Most authentication is done as a one-time procedure, before access to a
protected resource is granted to the authorized user. For some
situations, this one-time authentication may not be sufficient. A
highly secure application may wish to guard against 'session
hijacking', in which an unauthorized user forcibly takes over an
authenticated login session after the legitimate user has successfully
logged in. Continuous Authentication is thus necessary. A secure
system must be able to, at any time, determine whether or not the authorized
user is still the one using the system. Any change in the continued
presence of the user, whether by his temporary absence, or by an
imposter, must be quickly detected to avoid compromising security.
Continuous Authentication presents numerous challenges: (i) it must be done passively, since it would be impractical to keep interrupting the user to re-authenticate using traditional methods; (ii) it must have minimal computational overhead, as otherwise the system may be too slow to be usable; (iii) it must achieve low false accepts and false rejects; (iv) it must provide authentication certainty even when the user is not using the keyboard or mouse or other input devices.
This lecture will discuss these issues in depth, and explore techniques in which practical Continuous Authentication may be achieved. In particular, the choice of Soft Biometrics (defined as biometrics that, under normal circumstances, does not uniquely identify any particular person, eg. gender) instead of Hard Biometrics, may prove sufficient and efficient for Continuous Authentication. The ubiquity of smart mobile devices provides a new platform for Continuous Authentication to become more mainstream.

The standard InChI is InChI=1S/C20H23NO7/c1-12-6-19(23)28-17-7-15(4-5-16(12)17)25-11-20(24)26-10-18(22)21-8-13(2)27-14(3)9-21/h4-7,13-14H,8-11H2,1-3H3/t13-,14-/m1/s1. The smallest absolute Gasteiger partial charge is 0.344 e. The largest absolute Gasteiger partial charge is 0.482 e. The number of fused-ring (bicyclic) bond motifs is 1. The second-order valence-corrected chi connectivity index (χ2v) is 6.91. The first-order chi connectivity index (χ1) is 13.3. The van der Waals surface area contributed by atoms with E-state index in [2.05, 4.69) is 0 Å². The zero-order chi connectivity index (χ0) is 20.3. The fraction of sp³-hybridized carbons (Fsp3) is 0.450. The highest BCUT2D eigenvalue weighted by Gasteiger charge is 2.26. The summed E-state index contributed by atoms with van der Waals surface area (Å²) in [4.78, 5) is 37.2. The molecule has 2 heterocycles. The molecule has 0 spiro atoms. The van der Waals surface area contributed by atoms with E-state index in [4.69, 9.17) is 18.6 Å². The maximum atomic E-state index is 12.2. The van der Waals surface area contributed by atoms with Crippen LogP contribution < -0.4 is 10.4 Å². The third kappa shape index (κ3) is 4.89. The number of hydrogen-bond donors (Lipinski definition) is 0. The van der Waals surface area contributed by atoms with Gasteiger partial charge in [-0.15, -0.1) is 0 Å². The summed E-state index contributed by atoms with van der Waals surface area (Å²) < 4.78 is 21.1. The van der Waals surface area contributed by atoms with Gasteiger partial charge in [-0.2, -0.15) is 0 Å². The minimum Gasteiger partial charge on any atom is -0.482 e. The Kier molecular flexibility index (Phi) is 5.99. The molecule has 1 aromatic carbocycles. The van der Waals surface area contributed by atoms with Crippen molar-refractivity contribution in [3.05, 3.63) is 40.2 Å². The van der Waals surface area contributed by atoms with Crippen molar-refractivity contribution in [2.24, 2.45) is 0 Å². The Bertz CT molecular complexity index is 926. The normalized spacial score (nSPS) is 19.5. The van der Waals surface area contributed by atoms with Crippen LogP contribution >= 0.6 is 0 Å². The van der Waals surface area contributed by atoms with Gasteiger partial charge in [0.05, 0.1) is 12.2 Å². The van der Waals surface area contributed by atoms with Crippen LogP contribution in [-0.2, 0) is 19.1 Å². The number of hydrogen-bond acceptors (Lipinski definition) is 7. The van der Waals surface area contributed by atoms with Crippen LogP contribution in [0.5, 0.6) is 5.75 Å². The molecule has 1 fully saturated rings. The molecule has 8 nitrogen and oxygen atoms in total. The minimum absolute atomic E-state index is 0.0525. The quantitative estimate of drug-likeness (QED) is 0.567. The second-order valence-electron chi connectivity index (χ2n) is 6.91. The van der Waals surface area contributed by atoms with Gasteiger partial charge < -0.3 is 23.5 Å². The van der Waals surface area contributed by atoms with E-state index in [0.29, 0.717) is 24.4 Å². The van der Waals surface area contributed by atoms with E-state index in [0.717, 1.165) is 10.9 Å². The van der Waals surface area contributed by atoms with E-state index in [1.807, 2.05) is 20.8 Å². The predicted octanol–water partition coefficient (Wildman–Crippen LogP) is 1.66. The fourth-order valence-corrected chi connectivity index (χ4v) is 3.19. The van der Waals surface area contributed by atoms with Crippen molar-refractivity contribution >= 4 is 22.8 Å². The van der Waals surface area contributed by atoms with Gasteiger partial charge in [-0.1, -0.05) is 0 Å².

Dr. Terence Sim is an Associate Professor at the School of Computing,
National University of Singapore. His research lies primarily in these
areas: Face recognition and analysis, Biometrics, and Computational
Photography. He also actively engages in Computer Vision problems,
leveraging methods from Computer Graphics and Machine Learning. He
has published over a hundred research articles in various journals and
conferences, and has served as guest speakers at local and
international scientific conventions.
Dr. Sim has taught many courses, at both the undergraduate and graduate levels, including Introductory Programming, Discrete Mathematics, Multimedia Analysis, Digital Visual Effects, and Biometrics. He has won several teaching awards and has consistently achieved high student ratings, even for large classes of four hundred students.
From 2014 to 2016, Dr. Sim was President of the Pattern Recognition and Machine Intelligence Association, Singapore, an affliate of the International Association of Pattern Recognition. From 2006 to 2014, he also served as Chairman of Workgroup 6 of the ISO/IEC JTC 1/SC 37 Biometrics in Singapore. Dr. Sim won the Temasek Young Investigator Award in 2006.
Dr. Sim obtained his PhD from Carnegie Mellon University in 2002, his MSc from Stanford University in 1991, and his SB from the Massachusetts Institute of Technology in 1990. He is also a proud alumnus of Raffles Institution, the oldest school in Singapore.